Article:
Oaktree completes NPL securitisation

The Los Angeles-based alternative asset manager’s securitisation of nonperforming loans is the first for the firm – and just the third to have occurred in the market.

Oaktree Capital Management, on behalf of certain of its private equity funds, has securitised a group of nonperforming loan (NPL) portfolios for the first time in its history. The $195 million offering, which was rated Baa3/BBB by Moody’s Investors Service and Fitch Ratings in September, closed at the end of last month and was oversubscribed. The Class A notes, which are backed by 91 performing loans, 595 NPLs and 78 real estate owned (REO) assets, were purchased by multiple undisclosed institutional buyers.

Oaktree has been one of the most active buyers of NPLs and subperforming loans, typically purchasing the loan pools from small independent banks as well as the Federal Deposit Insurance Corporation. Since 2010, the firm’s real estate and opportunity funds have acquired nine commercial real estate portfolios of performing, subperforming and nonperforming assets – with a total face value of $2.3 billion and backed by 1,811 loans – at an average of 39 cents on the dollar.

The loans comprising this securitisation had been acquired from banks by Oaktree’s real estate and corporate opportunity funds since early 2011. To return capital to investors, the firm is using securitisation as a financing vehicle, where the proceeds from the sale of the notes will help to repay investors in its funds.

Oaktree “saw securitisation as a perfect exit strategy, as a way to finance purchases and return money to investors,” said Philip Feder, head of the global real estate practice at law firm Paul Hastings, which represented Oaktree in the offering. “Their timing was pretty ideal in engaging the market, given the current interest rate environment, which is low, and the appetite of institutional investors for this sort of securitisation package.” Indeed, institutional buyers are looking for yields that are more attractive than that of U.S. Treasuries, and returns through securitisation are expected to be higher than those generated through U.S. Treasuries, he explained.

The Oaktree securitisation follows similar transactions by Rialto Capital, which closed on a $132 million offering backed by 282 loans and 38 REO assets in April, and Square Mile Capital Management, which completed a $159.5 million offering backed by 26 loans and five REO properties during the summer.

Securitisations have been more commonly associated with newly originated loans, as in the case of commercial mortgage-backed securities, where the investors earn back their capital through the cash flow of mortgage payments. In the case of NPL securitisations, however, returns would be generated through the liquidation, resolution or restructuring of loans. Generally, much of the capital that is returned to investors would come from quicker-to-resolve loan situations, while the equity for sponsors would come from slower-to-resolve cases. Most of the Oaktree loan pool is expected to be liquidated through foreclosure or other resolution, which ultimately would lead to the sale of the underlying real estate properties.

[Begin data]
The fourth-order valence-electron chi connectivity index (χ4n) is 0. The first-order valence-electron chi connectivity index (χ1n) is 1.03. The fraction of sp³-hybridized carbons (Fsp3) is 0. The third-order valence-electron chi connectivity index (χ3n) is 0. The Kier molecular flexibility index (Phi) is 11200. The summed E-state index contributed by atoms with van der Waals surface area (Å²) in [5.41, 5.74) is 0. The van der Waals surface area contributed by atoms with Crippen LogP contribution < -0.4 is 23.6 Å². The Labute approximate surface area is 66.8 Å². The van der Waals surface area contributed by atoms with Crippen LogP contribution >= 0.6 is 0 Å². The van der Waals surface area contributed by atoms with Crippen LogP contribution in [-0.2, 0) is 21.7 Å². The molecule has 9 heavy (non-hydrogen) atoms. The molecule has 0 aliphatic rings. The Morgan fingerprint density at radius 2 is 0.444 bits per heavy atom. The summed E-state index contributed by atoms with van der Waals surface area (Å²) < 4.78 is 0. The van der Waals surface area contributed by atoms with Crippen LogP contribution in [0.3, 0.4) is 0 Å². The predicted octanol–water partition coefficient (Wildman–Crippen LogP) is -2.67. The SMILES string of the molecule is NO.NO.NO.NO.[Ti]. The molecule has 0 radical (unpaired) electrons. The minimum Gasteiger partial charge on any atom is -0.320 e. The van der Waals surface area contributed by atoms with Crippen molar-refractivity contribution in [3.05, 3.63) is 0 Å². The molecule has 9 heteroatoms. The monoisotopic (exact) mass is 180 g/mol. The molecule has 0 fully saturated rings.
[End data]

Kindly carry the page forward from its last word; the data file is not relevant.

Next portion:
Newport Beach, California-based Sabal Financial Group will serve as the asset manager for the portfolio and will be responsible for developing and implementing asset plans; managing the REO assets and loans, including the execution of restructurings, modifications, workouts and liquidations; and responding to loan defaults and other extraordinary servicing matters, among other duties. Oaktree purchased a 50 percent stake in Sabal – formerly the small-balance construction loan unit at IndyMac Bank – in 2009 to build its own servicing and asset management platform.

“There’s an asset-specific plan for each of these loans, whereby the asset manager in coordination with Oaktree will decide the best resolution for that particular asset,” said Christine Spletzer, head of Paul Hastings’ securitisation practice. “Everyone knows the Day 1 game plan is to resolve them and to pay back investors relatively quickly from the proceeds of the asset resolution.”

The loan pool – comprised mostly of mortgages with an average balance below $1 million – consisted of 411 borrower relationships and has significant concentrations in the Midwest, Southeast and West Coast. The underlying assets included commercial and multifamily properties; residential and commercial land; and single-family residences and lots.